- Alciati, Andrea
- (1492—1550)Italian humanist and lawyer, educated in classical languages in his native Milan and then in law at Pavia, Bologna, and Ferrara. His Emblematum liber / Book of Emblems (1531) was one of the most influential examples of a type of Renaissance publication, the emblem-book, that became popular and was imitated throughout late Renaissance Europe. His other claim to fame was as a reformer of legal study. While teaching at the papal university at Avignon in 1518, he developed a new approach to jurisprudence inspired by humanism. What set Alciati apart from traditional teachers of Roman law was his application of the critical linguistic and textual methods of the humanists to the standard text of Roman law, the Corpus Juris Civilis, while belittling the commentaries and glosses by medieval jurists, which had come to be the main focus of traditional legal education. Just as the humanists did with literary texts, he taught directly from the ancient text, giving a philological and historical exposition. This humanistic approach caused great enthusiasm among his students at Avignon and Bourges and came to be known as "the French manner" (mos gallicus), in contrast to the traditional "Italian manner" (mos italicus) which focused attention on the opinions of famous medieval professors.Mos gallicus found more followers in French and German jurisprudence than in Italy, though most followers adopted a hybrid approach that combined the new with the traditional. Alciati's development of this new approach to Roman law was strongly influenced by the Florentine humanist Angelo Poliziano, by the Dutch humanist Erasmus, and by his French friend Guillaume Budé. He eventually returned to Italy, where he ended his career as one of the most famous law professors of his generation.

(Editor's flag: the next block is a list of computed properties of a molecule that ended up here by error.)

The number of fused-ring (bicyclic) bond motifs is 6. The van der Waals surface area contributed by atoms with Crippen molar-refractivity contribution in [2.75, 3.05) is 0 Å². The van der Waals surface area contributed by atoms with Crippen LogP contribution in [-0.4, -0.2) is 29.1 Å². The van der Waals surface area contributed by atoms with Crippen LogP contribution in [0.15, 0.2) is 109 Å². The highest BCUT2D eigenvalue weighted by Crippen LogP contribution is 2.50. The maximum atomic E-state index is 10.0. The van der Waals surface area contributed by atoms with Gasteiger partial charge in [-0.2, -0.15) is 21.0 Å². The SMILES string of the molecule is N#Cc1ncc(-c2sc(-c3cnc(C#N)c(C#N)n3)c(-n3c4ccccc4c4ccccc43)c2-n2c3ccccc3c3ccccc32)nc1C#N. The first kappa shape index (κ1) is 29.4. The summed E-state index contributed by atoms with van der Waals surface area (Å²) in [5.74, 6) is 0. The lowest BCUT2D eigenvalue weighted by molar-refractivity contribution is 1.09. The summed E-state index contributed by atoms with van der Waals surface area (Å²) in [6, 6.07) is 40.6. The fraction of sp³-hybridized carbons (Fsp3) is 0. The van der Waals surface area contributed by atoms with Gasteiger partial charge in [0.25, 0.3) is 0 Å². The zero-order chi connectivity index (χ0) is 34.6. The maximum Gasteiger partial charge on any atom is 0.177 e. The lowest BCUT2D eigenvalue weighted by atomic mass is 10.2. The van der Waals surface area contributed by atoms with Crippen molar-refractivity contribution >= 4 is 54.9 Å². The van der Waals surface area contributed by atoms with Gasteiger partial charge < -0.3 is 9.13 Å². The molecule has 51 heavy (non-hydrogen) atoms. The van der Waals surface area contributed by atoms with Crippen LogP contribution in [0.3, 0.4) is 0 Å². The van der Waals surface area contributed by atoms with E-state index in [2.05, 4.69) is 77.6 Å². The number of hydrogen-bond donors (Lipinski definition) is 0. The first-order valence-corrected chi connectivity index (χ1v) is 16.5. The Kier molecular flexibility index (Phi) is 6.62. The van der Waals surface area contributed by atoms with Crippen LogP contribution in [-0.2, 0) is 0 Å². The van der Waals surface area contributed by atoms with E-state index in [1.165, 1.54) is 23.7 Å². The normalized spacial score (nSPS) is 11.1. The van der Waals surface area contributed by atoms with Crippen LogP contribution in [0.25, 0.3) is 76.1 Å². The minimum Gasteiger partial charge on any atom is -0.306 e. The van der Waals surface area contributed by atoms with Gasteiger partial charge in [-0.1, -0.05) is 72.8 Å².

Historical Dictionary of Renaissance. Charles G. Nauert. 2004.